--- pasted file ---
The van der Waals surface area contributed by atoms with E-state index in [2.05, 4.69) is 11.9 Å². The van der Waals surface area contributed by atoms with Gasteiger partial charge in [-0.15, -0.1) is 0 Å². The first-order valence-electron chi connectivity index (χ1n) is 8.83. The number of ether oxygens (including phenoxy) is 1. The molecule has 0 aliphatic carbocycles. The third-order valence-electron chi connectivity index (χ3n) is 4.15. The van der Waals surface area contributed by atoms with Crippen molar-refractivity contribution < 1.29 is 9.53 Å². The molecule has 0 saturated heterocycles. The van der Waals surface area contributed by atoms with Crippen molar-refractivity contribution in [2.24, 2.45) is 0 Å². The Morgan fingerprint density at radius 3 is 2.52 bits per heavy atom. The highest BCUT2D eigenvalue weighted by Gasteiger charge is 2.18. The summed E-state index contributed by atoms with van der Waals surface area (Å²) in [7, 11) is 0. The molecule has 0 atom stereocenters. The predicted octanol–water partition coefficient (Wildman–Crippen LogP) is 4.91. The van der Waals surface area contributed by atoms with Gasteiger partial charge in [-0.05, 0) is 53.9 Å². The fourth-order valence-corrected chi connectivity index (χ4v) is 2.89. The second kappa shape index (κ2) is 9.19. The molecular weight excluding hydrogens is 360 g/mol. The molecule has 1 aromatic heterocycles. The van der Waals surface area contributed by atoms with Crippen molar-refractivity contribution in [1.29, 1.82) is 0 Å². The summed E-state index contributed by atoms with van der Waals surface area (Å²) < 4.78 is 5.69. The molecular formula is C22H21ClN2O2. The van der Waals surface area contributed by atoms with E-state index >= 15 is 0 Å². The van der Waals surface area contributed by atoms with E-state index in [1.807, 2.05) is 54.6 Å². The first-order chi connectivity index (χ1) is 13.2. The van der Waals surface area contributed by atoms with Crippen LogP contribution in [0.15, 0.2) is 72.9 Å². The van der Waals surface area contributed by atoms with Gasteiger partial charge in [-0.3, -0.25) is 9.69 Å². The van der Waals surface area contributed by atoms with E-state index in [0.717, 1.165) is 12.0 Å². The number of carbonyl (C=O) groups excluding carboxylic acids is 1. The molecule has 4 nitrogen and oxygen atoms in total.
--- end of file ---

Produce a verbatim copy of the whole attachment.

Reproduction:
The van der Waals surface area contributed by atoms with E-state index in [2.05, 4.69) is 11.9 Å². The van der Waals surface area contributed by atoms with Gasteiger partial charge in [-0.15, -0.1) is 0 Å². The first-order valence-electron chi connectivity index (χ1n) is 8.83. The number of ether oxygens (including phenoxy) is 1. The molecule has 0 aliphatic carbocycles. The third-order valence-electron chi connectivity index (χ3n) is 4.15. The van der Waals surface area contributed by atoms with Crippen molar-refractivity contribution < 1.29 is 9.53 Å². The molecule has 0 saturated heterocycles. The van der Waals surface area contributed by atoms with Crippen molar-refractivity contribution in [2.24, 2.45) is 0 Å². The Morgan fingerprint density at radius 3 is 2.52 bits per heavy atom. The highest BCUT2D eigenvalue weighted by Gasteiger charge is 2.18. The summed E-state index contributed by atoms with van der Waals surface area (Å²) in [7, 11) is 0. The molecule has 0 atom stereocenters. The predicted octanol–water partition coefficient (Wildman–Crippen LogP) is 4.91. The van der Waals surface area contributed by atoms with Gasteiger partial charge in [-0.05, 0) is 53.9 Å². The fourth-order valence-corrected chi connectivity index (χ4v) is 2.89. The second kappa shape index (κ2) is 9.19. The molecular weight excluding hydrogens is 360 g/mol. The molecule has 1 aromatic heterocycles. The van der Waals surface area contributed by atoms with Crippen molar-refractivity contribution in [1.29, 1.82) is 0 Å². The summed E-state index contributed by atoms with van der Waals surface area (Å²) < 4.78 is 5.69. The molecular formula is C22H21ClN2O2. The van der Waals surface area contributed by atoms with E-state index >= 15 is 0 Å². The van der Waals surface area contributed by atoms with E-state index in [1.807, 2.05) is 54.6 Å². The first-order chi connectivity index (χ1) is 13.2. The van der Waals surface area contributed by atoms with Crippen LogP contribution in [0.15, 0.2) is 72.9 Å². The van der Waals surface area contributed by atoms with Gasteiger partial charge in [-0.3, -0.25) is 9.69 Å². The van der Waals surface area contributed by atoms with E-state index in [0.717, 1.165) is 12.0 Å². The number of carbonyl (C=O) groups excluding carboxylic acids is 1. The molecule has 4 nitrogen and oxygen atoms in total.